This morning, the collective M-Network group is posting each of their best and worst financial decisions. At the end of this post, there will be a list of direct links to each of the other bloggers’ posts for easy access to the other members’ posts. I encourage you to click through to the other member blogs and read their experiences once you’ve read mine!
I’m going to start with the worst and work up to the best, because I am one of those people that when you ask “Good news or bad news?” I always pick the bad news first to get it over with. And it is more fun to end on a happier note. I don’t think any of these will be a huge revelation to regular readers of the blog, but it’s fun to collect it all together and ruminate on how far I may have come.
I honestly couldn’t pick a single bad decision as the worst, so instead I chose two, one for me singularly and one for my spouse and I as a couple. My independent bad decision was buying my first car. It actually wasn’t a spectacularly bad decision in and of itself, but it reinforced a whole host of wasteful, spendthrift habits that I held onto for over a decade. I got my first real job at 14 washing dishes weekend mornings in a restaurant, and worked my way up from that to prep cook to waitress and early morning cook by the time I was 16. I by and large saved the money I made… in my sock drawer. Literally. Stuffed in socks. What I had against banks I am not sure. And think of what an IRA funded then could be doing by now… but anyway. I saved $6000 by the time I was 16 to buy a car. But instead of buying a used car that cost $6000, I bought a new car that cost $12000 and financed the other half (well, my parents financed it for me, but I paid for it). Ah, that GEO Tracker. I have fond memories of that GEO Tracker. I treated it well and it treated me well in return, I paid off the 3 year loan in two years and kept the car for another 10 besides, but the underlying idea of if you can’t afford it now, pay for it later became part of my life philosophy. I would like to say I did better buying car #2 (still financed a bunch of it but at least it was a good used car instead of new), but that is in large part due to my spouse’s influence, he had been buying used cars all his adult life. I’m still on car #2, and hope to be for a good while yet. Car #3 may actually get paid for in cash if car #2 holds out long enough.
But don’t let my spouse off the hook yet! Worst financial decision #2 is financing a huge portion of our wedding with credit cards, and he is as much at fault for that as I am. A wedding can be a huge expense, and I had all these ideas about how I wanted it to be. We’d heard all the “hype” about how expensive weddings can be, and we decided on a $10,000 budget for our wedding.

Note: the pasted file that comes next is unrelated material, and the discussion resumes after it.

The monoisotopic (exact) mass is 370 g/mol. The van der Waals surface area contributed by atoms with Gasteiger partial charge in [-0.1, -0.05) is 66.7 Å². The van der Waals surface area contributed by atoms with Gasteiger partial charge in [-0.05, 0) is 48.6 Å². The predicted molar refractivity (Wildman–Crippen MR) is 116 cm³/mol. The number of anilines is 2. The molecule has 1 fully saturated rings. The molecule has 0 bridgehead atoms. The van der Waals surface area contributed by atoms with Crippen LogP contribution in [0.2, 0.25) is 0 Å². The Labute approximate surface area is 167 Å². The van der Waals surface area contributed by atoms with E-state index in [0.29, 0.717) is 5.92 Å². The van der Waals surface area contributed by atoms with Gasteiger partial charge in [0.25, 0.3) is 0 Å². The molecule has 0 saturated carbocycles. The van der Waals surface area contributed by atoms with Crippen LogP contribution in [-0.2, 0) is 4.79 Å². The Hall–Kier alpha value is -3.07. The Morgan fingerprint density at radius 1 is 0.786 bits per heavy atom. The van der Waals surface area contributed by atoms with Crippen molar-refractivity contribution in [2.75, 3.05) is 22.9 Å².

With no basis in reality, and no plan for how exactly to pay for it. Just… oh, $10,000 sounds like a good number and we’ll manage it.
We paid for our wedding on our own, with no help from our families. We knew this going into it, and we should have sat down with paper and pencil and loads of facts and calculated out a plan for how to pay for it and what we realistically could afford. Instead we said a random number, paid for what we could, and charged what we couldn’t with this idea that we’d pay it off after the wedding. Long story short, we’ve been married 5 years and we just finished paying off the wedding a few months ago. There was a job loss and relocation involved in our delayed repayment plan, but the truth of the matter is we should never have counted on future income to pay for present expenses, and we should have spent what we could afford not what we wanted to spend.
Our best financial decision was starting this debt reduction process. That includes starting the blog, but it isn’t about the blog itself. I’d actually pinpoint the day in November of 2003 that I sat down with my spouse and we really honestly looked at where we were income-wise and expenses-wise and vowed to make some real changes and stop adding to the credit card debt. Since then, we’ve made vast improvements on the methods, but the day we made the attitude shift is the day we really started to turn things around. It has only improved from there, slowly sometimes, but continually improved.
So that’s me and money in a nutshell! Find out what the best and worst financial decisions for the rest of the M-Network are:
Gather Little By Little: Six Financial Decisions – Don’t Learn the Hard Way
Plonkee Money: My Least Bad and Least Good Financial Decisions
Moolanomy: My Best and Worst Financial Decisions
The Dough Roller: My Best and Worst Financial Decisions
Christian PF: My Best and Worst Financial Decisions
DebtFREE-Revolution: One good financial decision and a whole lotta bad ones
Single Guy Money: My Financial Decisions: The Good and the Bad